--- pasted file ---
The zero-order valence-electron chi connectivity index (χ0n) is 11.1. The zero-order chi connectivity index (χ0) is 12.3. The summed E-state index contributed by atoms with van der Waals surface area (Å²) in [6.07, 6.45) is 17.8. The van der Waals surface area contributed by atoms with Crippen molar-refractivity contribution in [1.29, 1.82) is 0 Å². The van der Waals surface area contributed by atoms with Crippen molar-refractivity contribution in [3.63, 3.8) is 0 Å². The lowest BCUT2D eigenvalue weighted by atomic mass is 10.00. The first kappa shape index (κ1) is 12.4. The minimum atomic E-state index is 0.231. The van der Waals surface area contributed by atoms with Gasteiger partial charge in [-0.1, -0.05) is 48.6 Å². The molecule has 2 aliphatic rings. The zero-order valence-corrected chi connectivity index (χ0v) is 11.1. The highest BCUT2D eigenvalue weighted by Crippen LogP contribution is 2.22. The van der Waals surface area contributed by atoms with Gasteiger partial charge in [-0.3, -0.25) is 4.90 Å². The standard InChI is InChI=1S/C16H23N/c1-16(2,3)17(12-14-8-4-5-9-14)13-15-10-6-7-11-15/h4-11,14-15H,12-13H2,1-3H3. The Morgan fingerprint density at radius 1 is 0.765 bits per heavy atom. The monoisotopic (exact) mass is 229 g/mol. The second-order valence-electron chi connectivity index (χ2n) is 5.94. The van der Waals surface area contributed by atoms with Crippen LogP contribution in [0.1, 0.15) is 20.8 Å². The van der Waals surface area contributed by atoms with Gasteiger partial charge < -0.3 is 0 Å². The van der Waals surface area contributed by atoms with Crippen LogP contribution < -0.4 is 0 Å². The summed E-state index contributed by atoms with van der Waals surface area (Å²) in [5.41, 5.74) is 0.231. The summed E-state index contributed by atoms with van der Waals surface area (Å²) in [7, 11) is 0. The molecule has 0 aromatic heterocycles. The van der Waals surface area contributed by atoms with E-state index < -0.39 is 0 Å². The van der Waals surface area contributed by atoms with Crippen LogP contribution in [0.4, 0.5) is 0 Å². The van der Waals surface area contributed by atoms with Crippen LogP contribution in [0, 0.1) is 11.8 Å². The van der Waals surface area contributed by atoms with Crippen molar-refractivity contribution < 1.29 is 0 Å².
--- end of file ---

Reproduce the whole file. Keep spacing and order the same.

The zero-order valence-electron chi connectivity index (χ0n) is 11.1. The zero-order chi connectivity index (χ0) is 12.3. The summed E-state index contributed by atoms with van der Waals surface area (Å²) in [6.07, 6.45) is 17.8. The van der Waals surface area contributed by atoms with Crippen molar-refractivity contribution in [1.29, 1.82) is 0 Å². The van der Waals surface area contributed by atoms with Crippen molar-refractivity contribution in [3.63, 3.8) is 0 Å². The lowest BCUT2D eigenvalue weighted by atomic mass is 10.00. The first kappa shape index (κ1) is 12.4. The minimum atomic E-state index is 0.231. The van der Waals surface area contributed by atoms with Gasteiger partial charge in [-0.1, -0.05) is 48.6 Å². The molecule has 2 aliphatic rings. The zero-order valence-corrected chi connectivity index (χ0v) is 11.1. The highest BCUT2D eigenvalue weighted by Crippen LogP contribution is 2.22. The van der Waals surface area contributed by atoms with Gasteiger partial charge in [-0.3, -0.25) is 4.90 Å². The standard InChI is InChI=1S/C16H23N/c1-16(2,3)17(12-14-8-4-5-9-14)13-15-10-6-7-11-15/h4-11,14-15H,12-13H2,1-3H3. The Morgan fingerprint density at radius 1 is 0.765 bits per heavy atom. The monoisotopic (exact) mass is 229 g/mol. The second-order valence-electron chi connectivity index (χ2n) is 5.94. The van der Waals surface area contributed by atoms with Crippen LogP contribution in [0.1, 0.15) is 20.8 Å². The van der Waals surface area contributed by atoms with Gasteiger partial charge < -0.3 is 0 Å². The van der Waals surface area contributed by atoms with Crippen LogP contribution < -0.4 is 0 Å². The summed E-state index contributed by atoms with van der Waals surface area (Å²) in [5.41, 5.74) is 0.231. The summed E-state index contributed by atoms with van der Waals surface area (Å²) in [7, 11) is 0. The molecule has 0 aromatic heterocycles. The van der Waals surface area contributed by atoms with E-state index < -0.39 is 0 Å². The van der Waals surface area contributed by atoms with Crippen LogP contribution in [0.4, 0.5) is 0 Å². The van der Waals surface area contributed by atoms with Crippen LogP contribution in [0, 0.1) is 11.8 Å². The van der Waals surface area contributed by atoms with Crippen molar-refractivity contribution < 1.29 is 0 Å².